Head To Head: Is Unilever plc Or ARM Holdings plc The Better Play On A Booming China?

Do you know what most impresses me about China? Actually, it more than impresses me — it frightens me a little.

It is momentum. This was a communist state which, in the 1980s, was a predominantly farming economy. Yet it turned from far left socialism to embracing capitalism. And I think it worked rather well.

Yes, the stockmarkets in China, and around the world, are suffering from a sort of malaise. But China certainly isn’t. An annualised growth rate of 6.9% is mightily impressive. But, the question is, what FTSE 100 companies would you invest in to take advantage of this boom? Well, here are two of my picks.


Take a chart of the Hang Seng index. Then take a chart of the share price of Unilever (LSE: ULVR). If you compare them, you will be hard-pushed to see the difference.

And it is not difficult to explain this. Because the fortunes of Unilever, and other similar consumer goods companies, is inextricably linked with China. A burgeoning middle class of consumers in this country now makes up one of this firm’s biggest markets, and one that is growing faster than any other.

And Unilever has placed all its blue chips on China. Much of its research and marketing investment is focussed on emerging markets, and this is already paying dividends.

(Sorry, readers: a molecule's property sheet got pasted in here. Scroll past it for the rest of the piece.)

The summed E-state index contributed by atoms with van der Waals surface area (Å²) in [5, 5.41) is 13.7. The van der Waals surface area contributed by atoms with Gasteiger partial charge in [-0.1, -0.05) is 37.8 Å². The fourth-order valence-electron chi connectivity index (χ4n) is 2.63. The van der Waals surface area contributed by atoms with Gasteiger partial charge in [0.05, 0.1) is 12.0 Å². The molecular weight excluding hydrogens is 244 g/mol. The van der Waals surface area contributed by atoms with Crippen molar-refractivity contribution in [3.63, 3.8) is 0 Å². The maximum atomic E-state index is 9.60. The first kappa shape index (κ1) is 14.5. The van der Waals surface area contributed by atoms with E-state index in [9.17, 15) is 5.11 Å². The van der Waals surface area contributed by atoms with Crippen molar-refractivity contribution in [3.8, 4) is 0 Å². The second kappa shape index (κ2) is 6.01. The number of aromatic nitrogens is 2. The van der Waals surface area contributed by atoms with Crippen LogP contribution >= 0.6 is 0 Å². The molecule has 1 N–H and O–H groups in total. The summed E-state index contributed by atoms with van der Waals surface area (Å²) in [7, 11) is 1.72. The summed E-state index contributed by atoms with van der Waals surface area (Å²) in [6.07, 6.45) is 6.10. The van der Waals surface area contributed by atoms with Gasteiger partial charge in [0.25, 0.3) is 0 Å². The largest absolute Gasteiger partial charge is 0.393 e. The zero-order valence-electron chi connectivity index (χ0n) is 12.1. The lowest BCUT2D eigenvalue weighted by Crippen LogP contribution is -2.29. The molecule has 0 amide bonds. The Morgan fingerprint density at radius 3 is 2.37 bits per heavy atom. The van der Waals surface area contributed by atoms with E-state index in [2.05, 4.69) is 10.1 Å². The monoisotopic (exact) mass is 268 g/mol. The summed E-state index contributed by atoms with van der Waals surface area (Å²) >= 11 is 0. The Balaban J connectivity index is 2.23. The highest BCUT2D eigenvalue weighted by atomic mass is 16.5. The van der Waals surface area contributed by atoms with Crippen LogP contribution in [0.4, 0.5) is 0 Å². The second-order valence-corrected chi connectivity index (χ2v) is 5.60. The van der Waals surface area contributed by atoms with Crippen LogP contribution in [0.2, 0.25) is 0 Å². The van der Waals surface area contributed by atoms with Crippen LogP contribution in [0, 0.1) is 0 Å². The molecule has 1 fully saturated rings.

This company is set to make a whopping five and a half billion pounds profit this year. And an increasing proportion is made from emerging markets.

No wonder the share price has been rising so quickly. The predicted 2015 P/E ratio is 22.18, falling to 21.22 in 2016, with a dividend yield of 2.99%, rising to 3.13%. That means the firm is not cheap, but I still think it is worth buying into.


So how can ARM Holdings (LSE: ARM) be an emerging market stock? What on earth has it got to do with China? Well, as it happens, quite a lot. Because ARM designs the processor chips that go into every iPhone and every iPad in the world.

And which is Apple’s fastest growing market? Well, China, of course. The low power consumption, small size and ultra-fast processing speed of ARM’s reduced instruction set chips make them ideally suited to smart phones and tablets, and ARM cleverly concentrates on the most complex part of the chip making process: not the manufacture or assembly, but the design.

Chinese consumers love iconic brands, and Tim Cook has cleverly focussed the Apple’s resources on growing the China market. Which means that iPhones, and the ARM chips that run them, have been flying off retailers’ shelves from Beijing to Tianjin.

ARM’s recent results show that it is still growing earnings fast, and I think this justifies the company’s high rating. A forecast 2015 P/E ratio of 33.96 falls to 29.29 in 2016, with a dividend yield of 0.66% falling to 0.63%.

Foolish bottom line

I think both these businesses are worth buying into. However, I suspect the consumer goods industry has the more predictable long-term earnings, and Unilever’s income makes it appealing as both a dividend and growth investment. Thus, Unilever just edges it for me.

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Prabhat Sakya has no position in any shares mentioned. The Motley Fool UK owns shares of and has recommended Unilever. The Motley Fool UK has recommended ARM Holdings. We Fools don't all hold the same opinions, but we all believe that considering a diverse range of insights makes us better investors.